So, you have decided that your timeshare isn’t working for you and have discovered the option of handing your contract back to the resort or ‘relinquish’ it as they say.
For many timeshare owners, annual maintenance fees are the primary reason for wanting out of their contract and this is understandable, as why would you want to continue to pay for a product that you can’t or aren’t using. Somewhere along the line you will think of, or may even be advised to, stop paying maintenance fees but this is only recommended if you are pursuing legal action against a resort and under the guidance of a lawyer.
So what can you do with your timeshare while you are waiting for the relinquishment to be completed?
Well, first you need to consider when the maintenance fees are next due. Hopefully the relinquishment process will have been concluded by then, but in the event that your next maintenance fees are looming, here are some ideas to consider:
Resorts normally send out their maintenance bills ahead of the due date which can be a few months in advance. If this is the case, there is no rush to make the payment until the deadline and your relinquishment could be concluded before then.
If you contact your resort before the deadline you could try to negotiate a deal to pay the fees quarterly or even monthly, resorts will often be glad to hear you are offering to make a payment and will be flexible to accept this request. You may then find that the relinquishment is concluded during this time and the full payment is not required.
Yes, renting a timeshare is not easy however it can be achieved. If you contact your resort to enquire about renting out your timeshare, they will explain the process, which often involves a small fee for a guest certificate. You may have to accept a rental fee that is less than your maintenance fees but this is better than being totally out of pocket. Finding rental prospects is not easy but try asking friends or family who may be interested in a cheap holiday rental.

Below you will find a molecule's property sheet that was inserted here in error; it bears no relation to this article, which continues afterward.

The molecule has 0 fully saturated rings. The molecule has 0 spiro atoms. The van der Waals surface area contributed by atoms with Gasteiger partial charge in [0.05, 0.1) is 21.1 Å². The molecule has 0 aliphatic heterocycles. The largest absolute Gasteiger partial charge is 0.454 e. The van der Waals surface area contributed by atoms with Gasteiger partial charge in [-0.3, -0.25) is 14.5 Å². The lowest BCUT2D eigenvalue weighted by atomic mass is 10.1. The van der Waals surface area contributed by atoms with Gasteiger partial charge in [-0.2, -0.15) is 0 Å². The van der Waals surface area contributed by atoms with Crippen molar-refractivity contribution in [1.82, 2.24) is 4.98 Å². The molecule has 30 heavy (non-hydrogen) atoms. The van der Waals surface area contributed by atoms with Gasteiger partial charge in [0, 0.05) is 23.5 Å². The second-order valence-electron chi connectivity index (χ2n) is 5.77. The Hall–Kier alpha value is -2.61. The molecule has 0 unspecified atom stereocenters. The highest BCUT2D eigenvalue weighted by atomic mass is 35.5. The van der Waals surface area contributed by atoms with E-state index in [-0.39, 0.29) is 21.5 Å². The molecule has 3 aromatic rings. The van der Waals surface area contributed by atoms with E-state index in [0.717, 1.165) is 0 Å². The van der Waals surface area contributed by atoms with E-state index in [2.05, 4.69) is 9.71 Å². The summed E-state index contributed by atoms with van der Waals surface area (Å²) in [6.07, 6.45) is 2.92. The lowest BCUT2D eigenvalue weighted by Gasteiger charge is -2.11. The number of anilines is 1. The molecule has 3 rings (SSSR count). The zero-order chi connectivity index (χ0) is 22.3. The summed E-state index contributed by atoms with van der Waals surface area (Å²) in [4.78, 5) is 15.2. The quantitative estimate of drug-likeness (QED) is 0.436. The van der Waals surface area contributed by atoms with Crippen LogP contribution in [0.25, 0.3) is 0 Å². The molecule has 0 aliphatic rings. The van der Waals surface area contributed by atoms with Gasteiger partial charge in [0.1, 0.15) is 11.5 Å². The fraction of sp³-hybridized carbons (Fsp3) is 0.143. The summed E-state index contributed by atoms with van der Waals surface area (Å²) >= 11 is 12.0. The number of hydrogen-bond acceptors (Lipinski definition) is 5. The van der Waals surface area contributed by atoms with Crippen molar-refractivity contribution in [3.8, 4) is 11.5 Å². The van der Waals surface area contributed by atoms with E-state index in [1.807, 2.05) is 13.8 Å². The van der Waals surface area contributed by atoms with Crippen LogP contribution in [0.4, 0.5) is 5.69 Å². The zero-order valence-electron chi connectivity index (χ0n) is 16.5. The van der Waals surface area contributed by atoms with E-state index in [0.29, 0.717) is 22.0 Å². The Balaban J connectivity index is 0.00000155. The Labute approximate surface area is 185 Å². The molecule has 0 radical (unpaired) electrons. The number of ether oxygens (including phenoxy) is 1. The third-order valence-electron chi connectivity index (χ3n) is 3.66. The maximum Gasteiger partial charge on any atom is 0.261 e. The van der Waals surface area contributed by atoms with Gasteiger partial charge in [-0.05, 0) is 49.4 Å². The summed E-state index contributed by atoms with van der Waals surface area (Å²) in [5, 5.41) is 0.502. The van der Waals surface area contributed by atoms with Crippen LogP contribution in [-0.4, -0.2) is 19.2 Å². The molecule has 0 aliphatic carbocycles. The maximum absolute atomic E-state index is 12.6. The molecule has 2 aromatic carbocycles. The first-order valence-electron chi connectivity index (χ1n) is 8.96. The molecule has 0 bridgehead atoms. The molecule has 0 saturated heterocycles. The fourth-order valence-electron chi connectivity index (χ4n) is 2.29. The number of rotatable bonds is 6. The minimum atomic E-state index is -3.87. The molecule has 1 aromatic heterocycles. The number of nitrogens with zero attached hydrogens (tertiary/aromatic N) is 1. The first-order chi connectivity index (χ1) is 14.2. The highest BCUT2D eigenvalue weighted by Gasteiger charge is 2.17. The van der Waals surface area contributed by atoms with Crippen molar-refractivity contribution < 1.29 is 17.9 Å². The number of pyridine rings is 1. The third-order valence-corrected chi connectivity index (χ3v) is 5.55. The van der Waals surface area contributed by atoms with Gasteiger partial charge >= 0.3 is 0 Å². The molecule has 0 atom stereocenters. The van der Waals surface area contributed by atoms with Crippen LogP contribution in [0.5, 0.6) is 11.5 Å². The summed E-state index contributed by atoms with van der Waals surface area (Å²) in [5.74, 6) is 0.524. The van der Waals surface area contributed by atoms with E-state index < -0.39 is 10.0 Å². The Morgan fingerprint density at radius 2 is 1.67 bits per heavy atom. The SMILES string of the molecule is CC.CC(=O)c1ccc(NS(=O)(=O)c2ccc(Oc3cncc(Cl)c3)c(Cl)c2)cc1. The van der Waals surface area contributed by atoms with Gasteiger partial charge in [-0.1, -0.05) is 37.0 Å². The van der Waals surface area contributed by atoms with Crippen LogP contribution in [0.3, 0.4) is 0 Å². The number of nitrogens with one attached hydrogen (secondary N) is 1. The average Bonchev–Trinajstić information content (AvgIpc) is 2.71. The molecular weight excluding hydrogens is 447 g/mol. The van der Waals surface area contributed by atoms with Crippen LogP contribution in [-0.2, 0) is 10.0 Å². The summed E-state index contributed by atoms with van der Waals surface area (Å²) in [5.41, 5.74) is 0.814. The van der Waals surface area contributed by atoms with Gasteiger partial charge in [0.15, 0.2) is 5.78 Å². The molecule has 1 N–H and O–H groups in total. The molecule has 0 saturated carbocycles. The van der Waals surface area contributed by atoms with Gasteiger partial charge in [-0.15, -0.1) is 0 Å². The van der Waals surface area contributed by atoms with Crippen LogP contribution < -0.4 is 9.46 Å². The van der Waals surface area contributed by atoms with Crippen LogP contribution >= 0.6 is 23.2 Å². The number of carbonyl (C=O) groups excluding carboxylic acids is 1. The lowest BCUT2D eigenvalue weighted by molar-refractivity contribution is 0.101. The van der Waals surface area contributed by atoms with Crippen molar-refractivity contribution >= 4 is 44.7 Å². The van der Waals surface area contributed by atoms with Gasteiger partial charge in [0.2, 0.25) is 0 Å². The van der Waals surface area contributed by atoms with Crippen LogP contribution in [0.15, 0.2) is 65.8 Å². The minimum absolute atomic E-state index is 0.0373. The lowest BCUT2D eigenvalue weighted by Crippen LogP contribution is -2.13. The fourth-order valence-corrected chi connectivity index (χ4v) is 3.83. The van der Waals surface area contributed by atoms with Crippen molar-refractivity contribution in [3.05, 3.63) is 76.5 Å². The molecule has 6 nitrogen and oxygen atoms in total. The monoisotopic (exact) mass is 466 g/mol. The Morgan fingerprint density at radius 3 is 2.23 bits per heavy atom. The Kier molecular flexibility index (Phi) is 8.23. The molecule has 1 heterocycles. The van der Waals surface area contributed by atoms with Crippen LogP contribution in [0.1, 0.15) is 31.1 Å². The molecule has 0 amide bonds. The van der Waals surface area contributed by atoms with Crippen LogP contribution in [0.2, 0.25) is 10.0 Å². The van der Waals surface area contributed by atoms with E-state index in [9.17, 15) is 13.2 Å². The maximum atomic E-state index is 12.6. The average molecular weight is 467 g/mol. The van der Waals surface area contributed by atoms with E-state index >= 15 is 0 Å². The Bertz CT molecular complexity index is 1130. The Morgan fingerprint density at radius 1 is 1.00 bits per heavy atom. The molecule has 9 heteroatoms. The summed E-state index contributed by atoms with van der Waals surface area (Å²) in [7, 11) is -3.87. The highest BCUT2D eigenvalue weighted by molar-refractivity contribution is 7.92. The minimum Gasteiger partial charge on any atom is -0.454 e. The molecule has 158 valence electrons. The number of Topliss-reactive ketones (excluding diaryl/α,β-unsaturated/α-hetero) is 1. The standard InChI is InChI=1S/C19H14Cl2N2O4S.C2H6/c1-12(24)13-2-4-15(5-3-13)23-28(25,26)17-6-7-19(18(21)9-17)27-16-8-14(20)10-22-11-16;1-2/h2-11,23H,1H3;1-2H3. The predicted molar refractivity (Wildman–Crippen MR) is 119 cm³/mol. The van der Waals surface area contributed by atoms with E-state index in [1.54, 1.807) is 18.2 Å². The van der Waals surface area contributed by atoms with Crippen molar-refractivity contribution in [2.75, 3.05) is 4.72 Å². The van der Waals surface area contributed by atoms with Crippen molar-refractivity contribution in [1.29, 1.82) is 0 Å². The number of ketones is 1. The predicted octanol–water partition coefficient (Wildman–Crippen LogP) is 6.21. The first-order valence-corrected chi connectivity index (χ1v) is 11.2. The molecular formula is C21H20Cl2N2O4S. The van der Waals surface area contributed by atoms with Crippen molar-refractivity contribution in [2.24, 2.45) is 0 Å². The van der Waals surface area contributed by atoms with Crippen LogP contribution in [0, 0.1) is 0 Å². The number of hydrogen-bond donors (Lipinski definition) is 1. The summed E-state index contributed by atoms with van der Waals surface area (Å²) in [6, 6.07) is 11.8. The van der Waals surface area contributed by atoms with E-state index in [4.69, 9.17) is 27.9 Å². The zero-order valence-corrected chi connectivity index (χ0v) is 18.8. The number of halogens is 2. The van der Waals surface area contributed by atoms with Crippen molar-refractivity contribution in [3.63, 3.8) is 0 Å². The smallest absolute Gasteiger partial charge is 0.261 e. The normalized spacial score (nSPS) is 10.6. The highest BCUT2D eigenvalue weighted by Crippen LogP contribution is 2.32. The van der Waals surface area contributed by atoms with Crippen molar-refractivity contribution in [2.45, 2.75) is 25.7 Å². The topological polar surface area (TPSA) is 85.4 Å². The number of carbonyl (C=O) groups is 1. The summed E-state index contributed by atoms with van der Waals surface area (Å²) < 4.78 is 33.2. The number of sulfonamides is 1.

If you are paying fees to an exchange company like RCI or II (which most owners are) take advantage of this and see whether you can find a suitable exchange. Exchanges to popular holiday destinations at peak times are hard to come by, but remember you don’t always need to exchange to an overseas destination and a short break in your home country may be easier to secure and be a cheaper alternative.
Of course, the reason you are looking to exit your timeshare is because you are unhappy with it and no longer interested in using it. However, just because you wish to relinquish your timeshare does not mean you can’t use it while you are waiting for the process to conclude. If your maintenance fees are up-to-date, then why not cash in on them? And if you do visit the resort, make sure that you don’t end up upgrading or buying another timeshare during your stay!